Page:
One benefit of formal education is that students are provided guidance throughout their learning process via the curriculum of their studies.  Students are given materials and resources to study from and good teachers not only provide the knowledge and expertise but act as mentors in the education process. Self-directed learners, those who are motivated to learn on their own outside the structure of formal education, face challenges students in formal settings may not necessarily have to deal with. They also have the freedom to design their learning experience that may not be available to students in formal institutions. I am one of those self-directed learners. Using social media and personal learning networks, I have been able to teach myself about topics related to student affairs including student development theory,  technology in student affairs, higher education issues, technology, instructional design, social media and management and leadership.

In the course of learning about these topics, I have had to also learn the process of learning itself. I have had to figure out how to use technology, including social media, and my personal learning networks towards my goal of learning about the aforementioned topics. When I joined twitter on August 9, 2010, I could not have imagined the power of personal learning network and powerful social media are when it comes to informal learning. I have learned a lot since then and the learning process included adjustments along the way. Based on my experience, here are some ideas to consider:

Identify areas of study to pursue. For example, I wanted to learn about student affairs but I didn’t know where to start. I reviewed several student affairs graduate programs online to determine topics to study. In addition, I also regularly monitored topics being discussed on #sachat and #highered.  Monitoring the two hashtags provided me a sense of who are the credible contributors/thinkers which led me to reading their blogs.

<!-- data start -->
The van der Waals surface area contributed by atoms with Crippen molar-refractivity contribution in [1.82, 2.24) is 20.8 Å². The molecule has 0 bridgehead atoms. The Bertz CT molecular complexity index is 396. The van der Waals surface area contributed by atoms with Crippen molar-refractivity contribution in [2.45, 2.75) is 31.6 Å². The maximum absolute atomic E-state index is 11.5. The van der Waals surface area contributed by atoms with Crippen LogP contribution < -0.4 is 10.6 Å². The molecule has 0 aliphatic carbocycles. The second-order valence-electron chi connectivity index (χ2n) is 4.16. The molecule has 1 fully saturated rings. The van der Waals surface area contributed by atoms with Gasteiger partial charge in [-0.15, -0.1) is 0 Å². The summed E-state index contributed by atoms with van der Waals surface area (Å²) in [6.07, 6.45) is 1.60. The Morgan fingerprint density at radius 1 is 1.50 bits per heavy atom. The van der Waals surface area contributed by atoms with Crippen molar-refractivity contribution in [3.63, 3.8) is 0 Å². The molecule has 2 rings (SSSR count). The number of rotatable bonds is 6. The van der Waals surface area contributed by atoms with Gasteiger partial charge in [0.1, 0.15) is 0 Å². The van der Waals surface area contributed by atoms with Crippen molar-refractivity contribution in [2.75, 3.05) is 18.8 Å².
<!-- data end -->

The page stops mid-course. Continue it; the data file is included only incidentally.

Experiment with learning resources and adjust accordingly.  When I shared a diagram of my “social learning network” on twitter, there were a couple of folks who couldn’t believe the number of social networks I use. The diagram actually includes social networking sites I experimented with but may not use regularly. I had to figure out which sites are best suited for learning specific topics. There are sites like Quora and Google+ I rarely use now since I don’t find these sites as valuable as twitter and blogs when it comes to learning about student affairs and higher ed. In the last year, I discovered e-books (kindle) and added them my learning resources. I also started using Evernote as a site to store pretty much anything including notes, photos, web clippings, etc. The beauty and danger of the web and social media is that while there are so much information to consume, it’s easy to get distracted and waste time reading materials not relevant to your areas of study. I think part of digital literacy is the ability to recognize which resources are credible and which ones should be filtered and ignored.

Have a plan and a self-imposed discipline to go with it. There are no deadlines to meet and professors to nudge you to keep learning. Having a plan, including what areas of topics to learn and when to focus on them, is very important. However, be flexible enough in your plan to allow opportunities for experimentation.

This post was meant to provide some general approach to using social media and personal learning networks for self-directed learning. I hope you were able to get some ideas you can apply towards your informal learning. What other ideas would you add?

image credit: